According to current literature five species of non-human primates live in Sri Lanka viz. Purple faced leaf monkey Semnopithecus vetulus, Torque macaque Macaca sinica, Gray langure (Semnopithecus priam) and two species of Slender loris. The Purple faced leaf monkey has currently recognized four subspecies and the Bare monkey (Trachypithecus vetulus monticola) only confined to montane region of the country. Sri Lanka are home to two species of slender loris (Loris tardigradus and L. lydekkerianus), with four currently recognized subspecies, L. t. tardigradus, L. t. nycticeboides, L. l. nordicus, and L. l. grandis. The red slender loris, Loris tardigradus is endemic to Sri Lanka. The conservation status of this species (L. tardigradus) has since been elevated to the Endangered category (IUCN, 2004). The sub species L. t. nycticeboides is restricted to the montane region above 1800 m sea level.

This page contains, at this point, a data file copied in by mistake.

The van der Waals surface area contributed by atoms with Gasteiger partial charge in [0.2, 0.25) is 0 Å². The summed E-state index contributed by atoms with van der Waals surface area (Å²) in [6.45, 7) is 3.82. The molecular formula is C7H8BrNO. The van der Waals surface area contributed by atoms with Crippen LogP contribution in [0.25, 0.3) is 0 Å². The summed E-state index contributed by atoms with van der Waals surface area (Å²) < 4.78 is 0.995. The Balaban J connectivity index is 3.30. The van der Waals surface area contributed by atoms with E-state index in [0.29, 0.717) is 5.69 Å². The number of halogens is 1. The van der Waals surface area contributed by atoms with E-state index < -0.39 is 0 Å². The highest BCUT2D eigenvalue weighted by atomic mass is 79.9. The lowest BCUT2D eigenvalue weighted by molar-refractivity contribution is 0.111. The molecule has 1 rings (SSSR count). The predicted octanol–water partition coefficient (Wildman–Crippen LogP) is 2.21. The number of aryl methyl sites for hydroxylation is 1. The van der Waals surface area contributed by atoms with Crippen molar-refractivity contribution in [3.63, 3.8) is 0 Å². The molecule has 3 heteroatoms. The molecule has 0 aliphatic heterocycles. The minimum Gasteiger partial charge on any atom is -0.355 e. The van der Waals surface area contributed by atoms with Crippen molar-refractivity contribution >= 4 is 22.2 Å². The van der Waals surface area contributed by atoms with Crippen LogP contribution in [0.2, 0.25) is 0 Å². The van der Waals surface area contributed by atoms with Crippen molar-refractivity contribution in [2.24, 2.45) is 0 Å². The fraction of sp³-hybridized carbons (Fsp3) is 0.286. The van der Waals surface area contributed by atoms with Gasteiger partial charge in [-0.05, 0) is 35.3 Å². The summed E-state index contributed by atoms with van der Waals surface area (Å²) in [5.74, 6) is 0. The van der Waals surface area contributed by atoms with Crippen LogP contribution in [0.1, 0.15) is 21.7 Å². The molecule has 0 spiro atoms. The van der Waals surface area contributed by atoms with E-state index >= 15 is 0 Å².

In the montane forest whose fauna and floras are under threat from heavy human pressure. Very few studies have ever been carried out on this subspecies (L. t. nycticeboides & Semnopithecus vetulus monticola, & Macaca sinica opisthomelas) resulting in a deficiency of data, unknown conservation and species status, and an uncertain future. After winning the bp future conservationist award 2006 Saman Gamage and his team started a one-year study of L. t. nycticeboides in the Horton Plains National Park. During the study the team interviewed some elder people around the Nuwara Eliya and most of them reported having seen slender lorises more than 15 years ago in some of the montane forest patches. The team set out to conduct intensive surveys in the selected forest patches in the Nuwara Eliya, Rathnapura and Mathale districts viz. Agra-Bopath Proposed Forest Reserve, Bogawanthalawa Proposed Forest Reserve, Conical Hill Proposed Forest Reserve, Kandapola Sita-Eliya Forest Reserve, Kikilimana Proposed Forest Reserve, Meepilimana Forest Reserve, Pattipola-Ambewela Proposed Forest Reserve, Hakggala Strict Natural Reserve, Peak Wilderness Sanctuary, Knuckles Conservation Forest